Height Safety Awareness

From: $175.00

This course is designed for managers and supervisors who are not required to work at height, but who are responsible for employees & contractors working at heights on your site. If an employer has personnel working where they can fall from one to level to another, and there is a risk of injury, provision needs to be made to prevent falls, including appropriate equipment training if needed.

The course is a classroom session that covers:

  • Regulatory requirements
  • Risk assessment & hierarchy of controls
  • When fall prevention is required
  • Alternate means of working at height
  • Height safety equipment
  • Raising and lowering tools and materials
  • Safe anchoring
  • Pre & post operational checks
  • Equipment maintenance
  • Rescue requirements

Upon satisfactory completion of this Height Safety Awareness training, participants will be issued with a statement of attendance. This course is conducted in conjunction with the normal Work Safely at Heights training course.

Book now by booking a spot online or by calling 0412 291 054 and talking to the friendly VS&R team.

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SKU: Statement of Completion: Height Safety Awareness Category:


Please make yourself aware of the National Workplace Health and Safety Act, and in particular the National Code Of Practice for Managing the Risks of Falls at Workplaces.


Working at Height

Whenever there is a risk of a fall from one level to another that is reasonably likely to cause injury to the person or any other person.

Note: there is no mention of a specific height before the PCBU needs to act: this is because the old 2m rule did not take into account what happened during the fall or at the end of the fall where serious & fatal injuries were still happening

What it means: the PCBU should do a risk assessment of the workplace wherever there is a change from one level to another and then eliminate or control the fall risk.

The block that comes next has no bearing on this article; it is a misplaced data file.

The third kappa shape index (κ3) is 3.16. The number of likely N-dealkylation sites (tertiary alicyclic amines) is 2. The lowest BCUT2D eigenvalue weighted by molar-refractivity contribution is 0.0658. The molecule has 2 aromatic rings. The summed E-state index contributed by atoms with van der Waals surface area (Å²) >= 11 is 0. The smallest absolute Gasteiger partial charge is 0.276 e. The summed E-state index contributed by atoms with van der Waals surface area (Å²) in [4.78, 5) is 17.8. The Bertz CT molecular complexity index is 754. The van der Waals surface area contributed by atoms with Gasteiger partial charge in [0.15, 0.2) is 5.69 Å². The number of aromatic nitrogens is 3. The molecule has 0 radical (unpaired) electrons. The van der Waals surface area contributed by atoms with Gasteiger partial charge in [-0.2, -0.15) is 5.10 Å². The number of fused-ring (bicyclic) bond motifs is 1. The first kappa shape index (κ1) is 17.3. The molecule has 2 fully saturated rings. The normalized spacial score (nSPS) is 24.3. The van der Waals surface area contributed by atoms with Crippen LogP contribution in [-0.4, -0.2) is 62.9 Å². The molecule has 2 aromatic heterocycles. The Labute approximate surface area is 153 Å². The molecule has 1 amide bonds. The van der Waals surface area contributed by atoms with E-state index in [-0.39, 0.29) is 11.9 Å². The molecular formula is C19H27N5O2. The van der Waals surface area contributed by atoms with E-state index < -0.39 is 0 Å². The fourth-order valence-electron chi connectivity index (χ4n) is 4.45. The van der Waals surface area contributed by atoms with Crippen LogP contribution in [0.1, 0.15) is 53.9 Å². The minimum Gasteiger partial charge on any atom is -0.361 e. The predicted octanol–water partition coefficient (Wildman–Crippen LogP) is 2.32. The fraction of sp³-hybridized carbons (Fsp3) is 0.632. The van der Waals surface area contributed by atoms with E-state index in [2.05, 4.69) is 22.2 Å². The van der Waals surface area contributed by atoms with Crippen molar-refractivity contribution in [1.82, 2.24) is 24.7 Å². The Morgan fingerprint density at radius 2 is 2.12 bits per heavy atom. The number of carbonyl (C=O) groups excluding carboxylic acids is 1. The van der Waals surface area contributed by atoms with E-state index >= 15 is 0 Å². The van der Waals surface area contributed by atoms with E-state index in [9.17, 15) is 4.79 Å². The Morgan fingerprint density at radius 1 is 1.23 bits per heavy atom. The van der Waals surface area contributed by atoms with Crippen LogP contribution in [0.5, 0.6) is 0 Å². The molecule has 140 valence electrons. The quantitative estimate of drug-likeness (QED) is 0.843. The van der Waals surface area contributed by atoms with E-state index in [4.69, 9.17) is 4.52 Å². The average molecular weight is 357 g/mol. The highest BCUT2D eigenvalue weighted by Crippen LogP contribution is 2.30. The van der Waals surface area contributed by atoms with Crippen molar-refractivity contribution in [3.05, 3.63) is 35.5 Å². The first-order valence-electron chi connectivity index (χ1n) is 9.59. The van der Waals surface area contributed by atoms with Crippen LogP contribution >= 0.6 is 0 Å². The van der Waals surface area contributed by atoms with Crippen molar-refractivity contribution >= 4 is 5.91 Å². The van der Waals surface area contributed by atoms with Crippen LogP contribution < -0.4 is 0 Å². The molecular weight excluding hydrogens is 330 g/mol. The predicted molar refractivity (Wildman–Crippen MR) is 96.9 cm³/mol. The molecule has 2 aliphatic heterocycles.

The PCBU should eliminate or control the 3 things that can fall:

  1. People
  2. Tools
  3. Materials
Use the height hierarchy of control, in order

  1. Work from the ground
  2. Work on a solid construction
  3. Use a fall protection device
  4. Use fall restraint
  5. Use fall arrest
  6. Use a ladder

plus step back, look at the whole situation and do a risk assessment in consultation, using authoritive information to help you.

Fall risks should be eliminated to the ‘lowest practicable level’

which is determined by:

  1. What you know, or ought to know, about the fall risks
  2. The probability of the fall occurring
  3. The consequence, if the fall occurred
  4. What you know, or ought to know, about best practice fall elimination & control methods
  5. The availability & suitably of fall elimination & control methods
  6. The cost of eliminating or controlling the fall risks is irrelevant unless hugely disproportional
Information that helps with the risk assessment. The main authoritive information for most things are the WHS Regulations, Codes of Practice & Australian Standards. See the Code of practice for ‘Managing the Risk of Falls at Workplaces

Other examples are:

  • SafetWork NSW safety alerts put on their website
  • manufacturers manuals
  • generic Safe Work Method Statements from industry bodies
  • consultation with competent people
  • your inspection of the height job
  • your previous experience
A competent person, in consultation, should identify all reasonably foreseeable hazards ‘whenever there is a risk of a fall from one level to another that is reasonably likely to cause injury to the person or any other person’.

Then for each hazard, work out the probability of it occurring and the consequence of it occurring; That is the risk level of each fall hazard.

When assessing the risks arising from each fall hazard, the following should be considered:

  1. the design and layout of elevated work areas, including the distance of a potential fall
  2. the number and movement of all people at the workplace
  3. the proximity of workers to unsafe areas where loads are placed on elevated working areas (for example, loading docks) and where work is to be carried out above people and there is a risk of falling objects
  4. the adequacy of inspection and maintenance of plant and equipment (for example, scaffolding)
  5. the adequacy of lighting for clear vision
  6. weather conditions—the presence of rain, wind, extreme heat or cold can cause slippery or unstable conditions
  7. the suitability of footwear and clothing for the conditions
  8. the suitability and condition of ladders, including where and how they are being used
  9. the adequacy of current knowledge and training to perform the task safely (for example, young, new or inexperienced workers may be unfamiliar with a task)
  10. the adequacy of procedures for all potential emergency situations.

Your fall hazards will then come to be high, medium or low.

You then eliminate or control the fall risks to a low level, starting with the highest first